Friday, July 23, 2010

Robots, with vision, at your service

A recent article and video in the New York Times describes Bandit, a robot built by researchers at the University of Southern California, which interacts with autistic children. Three-foot-tall Bandit can maintain “eye” contact with an autistic child and, sometimes, use playful or sympathetic actions to overcome withdrawn behavior.

Another robot, named RUBI—Robot Using Bayesian Inference—at the University of California, San Diego, images children’s faces, recognizes basic emotions from facial muscle movement, and responds with verbal and physical gestures of encouragement.

These service robots are part of a rapidly growing wave of robotic human helpers. In the classroom they may supplement the work of human teachers, during surgery they may perform delicate procedures, and on the battlefield they may help disarm a roadside bomb, as described in our June 2010 cover story.

The technological differences between these service robots--with their vision and image processing functions--and robots used in industrial applications can be small. For example, a recent article on our website describes the work of researchers at the Technical University of Munich who are imaging non-verbal communications such as gestures and facial expressions as a method of interacting with robots. To date, they have demonstrated that their work can help those that require assisted living and workers in automated production plants, where background noise may make speech recognition difficult.

Recently, European researchers have built a robot for 'on-demand' rubbish collection – just make a call and it will soon arrive at your door. It's ideal for collecting waste in the narrow streets of many historical towns.

About the size of a person, it can navigate the narrowest of alleys, stop outside your door and take your rubbish away. And the best bit is this: You don't have to remember when to put your bin out, but simply make a telephone call. Soon the robot is waiting outside your door, ready to receive your rubbish.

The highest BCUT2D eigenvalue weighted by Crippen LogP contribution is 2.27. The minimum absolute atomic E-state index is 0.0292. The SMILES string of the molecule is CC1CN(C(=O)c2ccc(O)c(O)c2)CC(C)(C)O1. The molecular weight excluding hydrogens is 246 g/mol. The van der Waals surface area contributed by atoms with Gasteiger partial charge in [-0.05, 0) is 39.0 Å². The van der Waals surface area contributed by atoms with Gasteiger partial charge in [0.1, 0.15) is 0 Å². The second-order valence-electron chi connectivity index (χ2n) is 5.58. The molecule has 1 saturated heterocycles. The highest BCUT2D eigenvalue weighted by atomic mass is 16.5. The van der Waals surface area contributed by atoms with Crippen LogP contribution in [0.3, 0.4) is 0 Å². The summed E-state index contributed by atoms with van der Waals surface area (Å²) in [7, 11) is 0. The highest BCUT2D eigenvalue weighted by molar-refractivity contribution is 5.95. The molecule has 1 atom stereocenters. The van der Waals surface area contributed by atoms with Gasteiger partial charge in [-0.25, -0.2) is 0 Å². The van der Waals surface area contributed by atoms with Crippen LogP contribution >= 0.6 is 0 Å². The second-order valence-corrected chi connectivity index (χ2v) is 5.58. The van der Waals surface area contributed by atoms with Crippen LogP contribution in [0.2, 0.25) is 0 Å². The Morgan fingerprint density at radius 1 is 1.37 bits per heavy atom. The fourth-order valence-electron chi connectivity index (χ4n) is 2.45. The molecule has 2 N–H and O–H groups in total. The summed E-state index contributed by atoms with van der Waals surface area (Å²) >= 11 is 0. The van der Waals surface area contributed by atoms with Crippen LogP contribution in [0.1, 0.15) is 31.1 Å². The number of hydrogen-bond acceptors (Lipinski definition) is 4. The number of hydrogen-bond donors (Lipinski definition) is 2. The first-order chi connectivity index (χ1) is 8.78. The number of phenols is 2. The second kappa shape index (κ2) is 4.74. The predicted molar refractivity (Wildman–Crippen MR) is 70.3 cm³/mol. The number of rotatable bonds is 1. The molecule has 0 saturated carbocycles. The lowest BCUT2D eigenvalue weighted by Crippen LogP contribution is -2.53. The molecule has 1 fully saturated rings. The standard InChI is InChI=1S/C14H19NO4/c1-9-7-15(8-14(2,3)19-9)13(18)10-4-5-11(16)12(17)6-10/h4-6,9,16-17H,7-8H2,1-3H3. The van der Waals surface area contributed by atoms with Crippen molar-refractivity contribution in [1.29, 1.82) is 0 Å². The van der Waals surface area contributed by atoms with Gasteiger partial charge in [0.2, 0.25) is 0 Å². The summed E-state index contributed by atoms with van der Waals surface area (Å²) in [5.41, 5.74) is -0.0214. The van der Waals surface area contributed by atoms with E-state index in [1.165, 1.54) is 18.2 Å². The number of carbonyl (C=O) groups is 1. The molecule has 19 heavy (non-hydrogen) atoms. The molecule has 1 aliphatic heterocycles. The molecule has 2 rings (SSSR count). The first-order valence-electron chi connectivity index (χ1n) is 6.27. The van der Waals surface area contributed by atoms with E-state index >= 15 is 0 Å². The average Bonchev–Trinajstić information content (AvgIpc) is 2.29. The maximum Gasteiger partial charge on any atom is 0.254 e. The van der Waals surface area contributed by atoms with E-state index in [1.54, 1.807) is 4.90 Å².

Monday, July 19, 2010

July VSD online--Hyperspectral imaging, minature autofocus lenses, 3-D vision

To capture continuous spectral bands from the UV to the far IR, hyperspectral imaging has become a powerful imaging tool. In our July issue, Rand Swanson at Resonon describes a compact hyperspectral imaging system that has been flown in a Cessna aircraft to monitor the spread of leafy spurge, an invasive weed that reduces grazing forage for livestock.

In our Product Focus article, editor Andy Wilson describes recent developments in miniaturized autofocus lenses. Whether based on electro-optical, electromechanical, thermo-optical, or acousto-mechanical techniques, these tunable optics will find cutting-edge applications in smart machine-vision systems, endoscopy systems, and mobile phones.

Our cover story shows how an optical tester based on an off-the-shelf camera system can be used to calibrate centering errors of lenses to ensure the imaging quality of an optical assembly or subassembly.